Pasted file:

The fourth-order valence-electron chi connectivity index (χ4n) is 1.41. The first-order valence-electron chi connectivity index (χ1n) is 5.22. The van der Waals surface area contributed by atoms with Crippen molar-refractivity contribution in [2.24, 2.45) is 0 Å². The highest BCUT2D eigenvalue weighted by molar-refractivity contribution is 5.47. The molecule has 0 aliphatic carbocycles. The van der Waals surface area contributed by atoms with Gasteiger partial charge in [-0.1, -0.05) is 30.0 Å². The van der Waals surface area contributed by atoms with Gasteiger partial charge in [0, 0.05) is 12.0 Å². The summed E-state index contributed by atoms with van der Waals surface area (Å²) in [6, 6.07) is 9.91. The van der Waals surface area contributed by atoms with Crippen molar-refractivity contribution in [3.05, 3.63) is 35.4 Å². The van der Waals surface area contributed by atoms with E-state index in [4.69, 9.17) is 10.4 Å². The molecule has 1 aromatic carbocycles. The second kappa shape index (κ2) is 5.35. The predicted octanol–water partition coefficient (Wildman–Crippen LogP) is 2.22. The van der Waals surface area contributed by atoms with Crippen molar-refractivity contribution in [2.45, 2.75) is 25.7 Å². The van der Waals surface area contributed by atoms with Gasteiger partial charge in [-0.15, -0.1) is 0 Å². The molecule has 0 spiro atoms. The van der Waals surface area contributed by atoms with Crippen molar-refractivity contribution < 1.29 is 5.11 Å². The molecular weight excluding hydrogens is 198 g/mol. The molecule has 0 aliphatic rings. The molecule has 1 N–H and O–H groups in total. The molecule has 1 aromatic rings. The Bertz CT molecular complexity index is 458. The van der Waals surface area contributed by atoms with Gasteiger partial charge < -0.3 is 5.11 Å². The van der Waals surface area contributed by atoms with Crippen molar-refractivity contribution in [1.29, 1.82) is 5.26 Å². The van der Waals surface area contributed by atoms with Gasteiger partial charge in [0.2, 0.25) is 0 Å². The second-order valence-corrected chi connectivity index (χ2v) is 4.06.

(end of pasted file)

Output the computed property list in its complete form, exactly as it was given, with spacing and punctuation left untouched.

The fourth-order valence-electron chi connectivity index (χ4n) is 1.41. The first-order valence-electron chi connectivity index (χ1n) is 5.22. The van der Waals surface area contributed by atoms with Crippen molar-refractivity contribution in [2.24, 2.45) is 0 Å². The highest BCUT2D eigenvalue weighted by molar-refractivity contribution is 5.47. The molecule has 0 aliphatic carbocycles. The van der Waals surface area contributed by atoms with Gasteiger partial charge in [-0.1, -0.05) is 30.0 Å². The van der Waals surface area contributed by atoms with Gasteiger partial charge in [0, 0.05) is 12.0 Å². The summed E-state index contributed by atoms with van der Waals surface area (Å²) in [6, 6.07) is 9.91. The van der Waals surface area contributed by atoms with Crippen molar-refractivity contribution in [3.05, 3.63) is 35.4 Å². The van der Waals surface area contributed by atoms with E-state index in [4.69, 9.17) is 10.4 Å². The molecule has 1 aromatic carbocycles. The second kappa shape index (κ2) is 5.35. The predicted octanol–water partition coefficient (Wildman–Crippen LogP) is 2.22. The van der Waals surface area contributed by atoms with Crippen molar-refractivity contribution in [2.45, 2.75) is 25.7 Å². The van der Waals surface area contributed by atoms with Gasteiger partial charge in [-0.15, -0.1) is 0 Å². The molecule has 0 spiro atoms. The van der Waals surface area contributed by atoms with Crippen molar-refractivity contribution < 1.29 is 5.11 Å². The molecular weight excluding hydrogens is 198 g/mol. The molecule has 0 aliphatic rings. The molecule has 1 N–H and O–H groups in total. The molecule has 1 aromatic rings. The Bertz CT molecular complexity index is 458. The van der Waals surface area contributed by atoms with Gasteiger partial charge < -0.3 is 5.11 Å². The van der Waals surface area contributed by atoms with Crippen molar-refractivity contribution in [1.29, 1.82) is 5.26 Å². The van der Waals surface area contributed by atoms with Gasteiger partial charge in [0.2, 0.25) is 0 Å². The second-order valence-corrected chi connectivity index (χ2v) is 4.06.